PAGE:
In Accounting, Blog, Sharon's Corner, Tax Tips

There is an expression that says, “charity begins at home” and while that is intended to suggest that one’s first concern should be one’s own family, the fact is that by helping others, you can also help your own household. Giving to charity is a great way to help those less fortunate than ourselves, and with the ability to make a tax claim based on your donations, everyone benefits. Make the most with these tax tips for your charitable donations.

WHICH CHARITIES QUALIFY FOR CLAIMS? 

With so many worthy charities looking for financial assistance, you are sure to find one that speaks to you. If you want to be able to claim your donation at tax time, however, be aware that only contributions to registered charities will allow you to do so.

WHAT CAN BE CLAIMED?

You will often hear charities mention that donations to them are tax deductible. In fact, it is actually a credit and not a deduction, and the amount that you are able to claim isn’t necessarily the full amount that you are donating.

When calculating the amount of the claim, you must first consider whether you have received anything in return. One popular method for charities to gain donations is to offer some kind of thank-you gift. If this is the case, the actual amount that you can claim would be the amount of your donation minus the fair market value of the gift you receive. For example, if you make a donation of $200 and receive a gift valued at $25, your claimable amount would be $175.

Your claim is also limited by your income, so talk to a qualified Accountant for details. An amount of up to 75% of your net income is eligible to be claimed, though in the year of death and one year prior, the amount can be 100%. In addition, from 2013 to 2017, new donors are eligible for the First Time Donor’s Super Credit, which adds 25% to the rate used for the calculation of your credit, up to $1,000.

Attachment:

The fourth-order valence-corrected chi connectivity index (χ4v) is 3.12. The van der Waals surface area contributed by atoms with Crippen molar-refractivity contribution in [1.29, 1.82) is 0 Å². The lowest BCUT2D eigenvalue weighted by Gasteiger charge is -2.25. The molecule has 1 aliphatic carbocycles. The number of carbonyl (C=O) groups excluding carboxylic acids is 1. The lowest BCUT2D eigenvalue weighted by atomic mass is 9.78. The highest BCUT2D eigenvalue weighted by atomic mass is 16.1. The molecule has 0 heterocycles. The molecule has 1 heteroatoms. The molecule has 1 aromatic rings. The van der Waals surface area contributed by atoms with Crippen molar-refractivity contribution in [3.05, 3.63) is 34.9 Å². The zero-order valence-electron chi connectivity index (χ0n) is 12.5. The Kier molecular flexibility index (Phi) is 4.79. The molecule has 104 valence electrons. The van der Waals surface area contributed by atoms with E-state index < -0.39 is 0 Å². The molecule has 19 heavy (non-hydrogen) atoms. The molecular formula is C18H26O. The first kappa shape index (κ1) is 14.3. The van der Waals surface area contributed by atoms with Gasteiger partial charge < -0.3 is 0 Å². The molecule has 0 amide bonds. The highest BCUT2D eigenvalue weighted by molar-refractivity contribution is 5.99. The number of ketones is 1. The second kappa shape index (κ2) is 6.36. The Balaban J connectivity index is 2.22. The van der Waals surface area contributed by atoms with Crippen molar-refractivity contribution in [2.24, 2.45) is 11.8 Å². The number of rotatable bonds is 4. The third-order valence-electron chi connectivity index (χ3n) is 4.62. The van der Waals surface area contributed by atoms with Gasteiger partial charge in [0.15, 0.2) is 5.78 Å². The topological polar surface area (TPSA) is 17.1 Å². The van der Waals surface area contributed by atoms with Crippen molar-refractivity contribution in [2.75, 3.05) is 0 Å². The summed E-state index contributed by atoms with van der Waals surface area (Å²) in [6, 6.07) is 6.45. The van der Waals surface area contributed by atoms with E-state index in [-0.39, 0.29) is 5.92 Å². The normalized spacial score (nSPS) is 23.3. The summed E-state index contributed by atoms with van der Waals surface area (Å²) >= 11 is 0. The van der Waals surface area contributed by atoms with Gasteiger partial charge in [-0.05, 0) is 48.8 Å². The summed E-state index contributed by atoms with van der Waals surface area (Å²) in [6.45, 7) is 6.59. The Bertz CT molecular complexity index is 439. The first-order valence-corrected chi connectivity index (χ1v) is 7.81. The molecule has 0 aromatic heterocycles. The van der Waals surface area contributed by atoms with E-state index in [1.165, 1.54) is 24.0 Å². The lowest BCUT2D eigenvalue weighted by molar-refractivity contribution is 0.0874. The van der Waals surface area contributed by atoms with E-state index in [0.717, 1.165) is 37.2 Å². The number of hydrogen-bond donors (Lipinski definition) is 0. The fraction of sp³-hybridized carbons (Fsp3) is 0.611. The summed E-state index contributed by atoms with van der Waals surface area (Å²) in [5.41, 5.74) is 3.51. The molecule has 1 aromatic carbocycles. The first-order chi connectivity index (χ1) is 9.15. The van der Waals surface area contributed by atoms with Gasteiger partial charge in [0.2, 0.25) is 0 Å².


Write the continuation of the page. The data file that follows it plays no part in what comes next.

THE $200 RULE

In an effort to encourage more donations, the Federal and Provincial Governments have implemented a two-tiered system using $200 as the point of division. Add all your donations together and determine whether it exceeds $200. Anything up to that amount qualifies for a tax credit at the lowest tax rate, while a total greater than that amount will qualify for the highest tax rate.

By combining both the federal and provincial tax credits, your taxes can be reduced by approximately 20% of the total of donations up to $200. The exact amount will vary from province to province. The donations that are greater than $200 will save approximately 43%, again varying by provinceA further benefit exists when your income is over $200,000 as you are eligible for an increased tax credit of approximately 47%.

KEEP YOUR RECEIPTS HANDY

Any receipts from the charitable organization should include their name and registration number, serial number, date, and amount donated. The receipt should also show the donor’s name and be signed by someone authorized to do so on the organization’s behalf. The website address of the CRA should also appear. And remember, you need to keep the receipts in the event that the CRA asks to see them at a later date.

COMBINE YOUR DONATIONS

Given that the credit is higher for amounts over $200, it is beneficial for spouses to combine their donations. Either spouse may claim the credit, as long as they are paying taxes. This allows for the maximization of your credit.

Also of benefit is the ability to carry forward some or all of your donations up to a maximum of five years. You may do this to take advantage of the higher credit for donations over $200, and you should also do this for donations over the 75% income limit.

OTHER TYPES OF DONATIONS

There are other types of donations from which you might benefit:

  • Donations at work: Don’t forget about donations made at the workplace. This includes donations made through your pension and through other income such as investment income. These amounts should appear on your tax slips, if eligible.
  • Stock donations: You may donate publicly traded securities such as stocks and bonds.
  • In-kind donations: These are donations of items. This may include clothing, household goods, toys, and food. You can claim a credit for gifts of property. A donation of services cannot be claimed. To be eligible, you must have a receipt from the charity declaring the fair market value of these items.

BENEFITS FOR ALL

Making charitable donations is a great way to offer assistance to others, but keep in mind that you can benefit as well. Plan ahead for your donation, possibly by setting aside a specific amount every two weeks, or every month. By increasing your donation, you are not only doing more to help others, you are maximizing your potential tax credit, and who wouldn’t want that?!?

***This blog is for information only and not to be used as tax advice or planning without first seeking professional advice. Information is also subject to change without notice.

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